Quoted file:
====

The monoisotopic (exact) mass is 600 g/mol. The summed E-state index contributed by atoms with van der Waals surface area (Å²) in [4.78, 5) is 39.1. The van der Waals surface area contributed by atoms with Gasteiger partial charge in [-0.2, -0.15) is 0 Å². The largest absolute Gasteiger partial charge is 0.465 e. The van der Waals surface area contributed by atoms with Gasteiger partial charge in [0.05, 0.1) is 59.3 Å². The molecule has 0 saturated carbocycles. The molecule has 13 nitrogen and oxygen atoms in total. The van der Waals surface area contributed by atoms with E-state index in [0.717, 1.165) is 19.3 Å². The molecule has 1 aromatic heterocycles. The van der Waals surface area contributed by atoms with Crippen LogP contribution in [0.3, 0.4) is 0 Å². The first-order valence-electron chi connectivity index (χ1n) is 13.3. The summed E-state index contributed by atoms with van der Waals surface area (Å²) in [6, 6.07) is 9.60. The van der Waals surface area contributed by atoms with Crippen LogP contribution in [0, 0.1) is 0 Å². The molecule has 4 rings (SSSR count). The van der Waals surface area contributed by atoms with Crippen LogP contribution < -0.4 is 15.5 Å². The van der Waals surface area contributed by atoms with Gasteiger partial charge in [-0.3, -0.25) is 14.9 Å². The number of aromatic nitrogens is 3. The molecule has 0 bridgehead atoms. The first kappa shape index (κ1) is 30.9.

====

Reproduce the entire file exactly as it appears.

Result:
The monoisotopic (exact) mass is 600 g/mol. The summed E-state index contributed by atoms with van der Waals surface area (Å²) in [4.78, 5) is 39.1. The van der Waals surface area contributed by atoms with Gasteiger partial charge in [-0.2, -0.15) is 0 Å². The largest absolute Gasteiger partial charge is 0.465 e. The van der Waals surface area contributed by atoms with Gasteiger partial charge in [0.05, 0.1) is 59.3 Å². The molecule has 0 saturated carbocycles. The molecule has 13 nitrogen and oxygen atoms in total. The van der Waals surface area contributed by atoms with E-state index in [0.717, 1.165) is 19.3 Å². The molecule has 1 aromatic heterocycles. The van der Waals surface area contributed by atoms with Crippen LogP contribution in [0.3, 0.4) is 0 Å². The first-order valence-electron chi connectivity index (χ1n) is 13.3. The summed E-state index contributed by atoms with van der Waals surface area (Å²) in [6, 6.07) is 9.60. The van der Waals surface area contributed by atoms with Crippen LogP contribution in [0, 0.1) is 0 Å². The molecule has 4 rings (SSSR count). The van der Waals surface area contributed by atoms with Crippen LogP contribution < -0.4 is 15.5 Å². The van der Waals surface area contributed by atoms with Gasteiger partial charge in [-0.3, -0.25) is 14.9 Å². The number of aromatic nitrogens is 3. The molecule has 0 bridgehead atoms. The first kappa shape index (κ1) is 30.9.